Matt Marshall

3 Posts with Tag humanism (All tags)

Am I a Maker?

Recently, I was in the kitchen at work enjoying my calories and chatting with a friend/colleague whose PhD is in Making and portable Making. She's doing a really cool thing at the minute building a portable Making Space (this is grossly butchered, I'm sure it's much more nuanced and cool than just a "portable Maker Space" :-P). During the conversation she mentioned that people had donated bits of kit to the Space to add to its functionality, and I proffered to throw in one of my mini-blacksmith forges so that people could smith stuff. The conversation around that resulted in me being asked about my Making stuff, and then ultimately in being offered to co-produce a small booklet on my Making for her project.

The thing is, I haven't ever really considered myself a Maker before. I'm not particular interested in electronics, except where I might want to string up some LEDs somewhere. I like to contribute upstream to FLOSS projects, but I do this a lot less often than I'd like. I don't really get creative with 3D printing and laser cutting. I enjoy various crafts and associated crafts materials, but in my head being a 'Maker' has always been associated with a particular aesthetic. My colleague sent me her example booklet and the first page really intrigued me; she described her style of Making, and that gelled with something that one of my favourite Makers had recently said around styles as well.

For context, I had always known that my colleague was into knitting and after hearing her discuss it, I had always thought of it as part of her Making practice -- but I had never considered this in terms of style. This got me thinking; if my practice intersected with Making, what is my style and how would I describe it? (Humanist btw).

For all this revelation, I still get confused when I ask myself the question about whether I am a Maker (Marxist ideals aside). My understanding of the aesthetic of Making has grown to include the things I described to her that I did. From conversations with others, mainly around the lab, and mainly concerned with the Newcastle Maker Space -- I understand there to be a sense of exclusivity around some Maker Spaces. From these same conversations, I also understand that this is probably Cishet White-Male related… Another issue I have is that my skill in all of these practices is really malnourished and underdeveloped. I try to do too many things. I suppose that's maybe in the spirit of Making, but that label has always implied (to me at least) a certain degree of comprehension as well as the playfulness. That a Maker can often think of how to achieve a goal; whereas I still haven't really been able to flex those muscles to hack around a problemspace too often.

I don't know where I'm going with this. I think maybe my discomfort comes from the taking of my own practices of exploring my humanity through creating things and playing, and just describing it as Making. Not that I have an issue with Making as a practice, I think that this stems from how I think of my Making 'style' as humanist. What I do is what just comes naturally to humans until it's beaten out of them by society. I am a Human and I make stuff, small m. I think that, maybe, describing myself as a Maker would belie an arrogance around my practice that I just don't possess. This is different for others of course, but making stuff (not Making) is inherently human; and I don't like that the label of Maker would set me apart from the rest of my species other than a relatively small group… that Makes me sad.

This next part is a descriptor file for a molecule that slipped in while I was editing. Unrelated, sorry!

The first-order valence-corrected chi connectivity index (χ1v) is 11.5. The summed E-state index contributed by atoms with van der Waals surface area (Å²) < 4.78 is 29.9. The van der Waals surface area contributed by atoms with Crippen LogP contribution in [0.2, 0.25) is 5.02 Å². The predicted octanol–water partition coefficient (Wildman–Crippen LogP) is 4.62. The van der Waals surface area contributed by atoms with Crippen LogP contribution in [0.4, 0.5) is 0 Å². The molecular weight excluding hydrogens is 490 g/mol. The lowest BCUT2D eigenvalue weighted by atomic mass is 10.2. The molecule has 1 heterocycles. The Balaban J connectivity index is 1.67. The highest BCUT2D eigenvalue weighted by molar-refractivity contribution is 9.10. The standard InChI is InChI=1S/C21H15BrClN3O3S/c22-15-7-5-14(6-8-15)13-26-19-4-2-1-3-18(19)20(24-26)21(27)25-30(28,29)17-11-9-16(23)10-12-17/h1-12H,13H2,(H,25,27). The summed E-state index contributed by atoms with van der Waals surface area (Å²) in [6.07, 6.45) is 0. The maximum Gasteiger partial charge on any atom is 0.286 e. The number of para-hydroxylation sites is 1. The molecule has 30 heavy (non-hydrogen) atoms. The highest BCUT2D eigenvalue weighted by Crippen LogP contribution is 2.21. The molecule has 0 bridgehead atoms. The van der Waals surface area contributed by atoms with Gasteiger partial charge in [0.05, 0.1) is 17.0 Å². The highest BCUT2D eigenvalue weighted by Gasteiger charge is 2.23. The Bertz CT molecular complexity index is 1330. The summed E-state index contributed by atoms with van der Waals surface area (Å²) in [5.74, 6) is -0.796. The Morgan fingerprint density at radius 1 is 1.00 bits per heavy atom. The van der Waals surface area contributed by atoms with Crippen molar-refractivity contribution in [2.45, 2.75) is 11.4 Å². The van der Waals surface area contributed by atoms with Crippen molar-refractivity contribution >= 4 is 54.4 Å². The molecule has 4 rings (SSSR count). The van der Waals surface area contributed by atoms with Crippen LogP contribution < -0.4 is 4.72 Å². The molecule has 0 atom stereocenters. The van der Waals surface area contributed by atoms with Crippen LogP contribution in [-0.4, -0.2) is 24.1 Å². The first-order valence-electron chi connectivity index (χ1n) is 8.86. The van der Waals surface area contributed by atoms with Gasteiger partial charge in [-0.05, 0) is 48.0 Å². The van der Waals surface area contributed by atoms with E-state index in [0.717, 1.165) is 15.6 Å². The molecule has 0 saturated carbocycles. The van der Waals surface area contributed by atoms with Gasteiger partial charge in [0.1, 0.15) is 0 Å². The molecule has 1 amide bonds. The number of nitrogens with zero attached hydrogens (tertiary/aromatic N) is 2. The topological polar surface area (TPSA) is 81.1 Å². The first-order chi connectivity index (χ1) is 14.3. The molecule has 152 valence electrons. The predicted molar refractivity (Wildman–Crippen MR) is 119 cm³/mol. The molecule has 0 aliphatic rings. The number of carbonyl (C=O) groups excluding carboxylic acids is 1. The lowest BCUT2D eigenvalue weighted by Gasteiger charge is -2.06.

making maker humanism species essence

Every morning

It still amazes me what happens when the sun rises. I know, it's cliché and it's incredibly soppy, but I don't care. I'm lucky in that how I like to configure one my core habits involves me getting to see a lot of sunrises, especially during the late-summer and mid-spring months.

During the majority of summer, the sun has already risen by the time I head outside to train. At this point in the year, I can already feel Sol beginning to wane ahead of the winter. I can see it winding down as the light that greets me as I open the door is now just beyond the horizon. This morning, it was extra humid -- my most hated weather of all time. The damp heat saps my strength and fills my lungs, so I took an extra minute or so during a rest break. I took a look around and appreciated that the night's deep colour had given away to cold blue-grey of early morning. I smiled to myself and got on with the rest of my training, finishing around 15 minutes later as I've routinely failed to push past my maintenance routine into progress. By this time, the air was pink, and I lay on the ground watching the birds flit around. As my body rested I bathed in the atmosphere and routine I've come to know so well -- at 0535 someone (I've never found out who, nor do I wish to) empties a lot of glass bottles into the bins in the alley. A few minutes after that the first of the neighbourhood cats comes by, across the wall. It ignores me.